The Aeon Award is a fiction writing competition for short stories in any speculative fiction genre, i.e. fantasy, science fiction, horror or anything in-between or unclassifiable! The Aeon Award short fiction contest has a Grand Prize of €1000 and publication in Albedo One! Second and third place prizes are €200 and €100 as well as guaranteed publication in Albedo One, the leading Irish magazine of science fiction, fantasy and horror.
The submission deadline for the first round is March 31st, the second round June 30th, the third round September 30th and the final round November 30th.
All stories entered in the Aeon Award short fiction contest must be accompanied by a modest entry fee of €7.50 (euro).
Indies Unlimited is pleased to provide this contest information for the convenience of our readers. We do not, however, endorse this or any contest/competition. Entrants should always research a competition prior to entering.[subscribe2]
In my travels in the last year as an indie writer, I’ve learned a thing or two about selling my books. I’ve also learned what not to do. What to do and what not to do are what you always hear bloggers and writers screaming from the rooftops. It’s mostly people getting their panties in a bunch about spamming and establishing your brand. After a while, it makes your ears bleed, you hear it so many times. Spamming I get. It’s annoying. People don’t like to have their nose rubbed in your book. But branding? It just sounds painful and unnecessary to me. Like professional wrestling. Or dating Donald Trump.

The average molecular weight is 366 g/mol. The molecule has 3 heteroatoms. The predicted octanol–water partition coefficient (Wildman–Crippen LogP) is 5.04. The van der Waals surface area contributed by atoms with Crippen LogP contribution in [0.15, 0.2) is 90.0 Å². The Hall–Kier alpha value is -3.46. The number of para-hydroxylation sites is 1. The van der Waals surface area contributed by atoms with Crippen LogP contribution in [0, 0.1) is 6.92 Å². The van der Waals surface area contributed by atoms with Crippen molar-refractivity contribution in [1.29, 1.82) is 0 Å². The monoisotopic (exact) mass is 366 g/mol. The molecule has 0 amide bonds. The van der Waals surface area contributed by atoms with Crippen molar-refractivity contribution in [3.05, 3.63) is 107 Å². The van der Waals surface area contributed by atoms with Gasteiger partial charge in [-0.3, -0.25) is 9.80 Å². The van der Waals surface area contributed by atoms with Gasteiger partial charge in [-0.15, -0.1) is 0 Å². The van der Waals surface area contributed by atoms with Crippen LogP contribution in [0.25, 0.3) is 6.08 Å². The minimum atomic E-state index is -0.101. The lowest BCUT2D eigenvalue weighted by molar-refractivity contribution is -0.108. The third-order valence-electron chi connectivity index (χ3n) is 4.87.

No matter how many times I hear it, building a brand sounds more and more like a race car driver, plastering Pepsi and Conoco stickers all over his car and his person. This is what I think of when people talk about brands. Like writers are walking around with stickers all over their nobbly sweaters reading Paranormal Romance and Rock and Roll Horror Fiction and Zombie Erotica. Which makes me think that maybe the so-called gurus that tell us what do do may not have it right. What if these people telling you what to do are (gasp!) wrong? That would mean, of course, that I’m probably wrong, but if you’re familiar with my brand, that might not surprise you.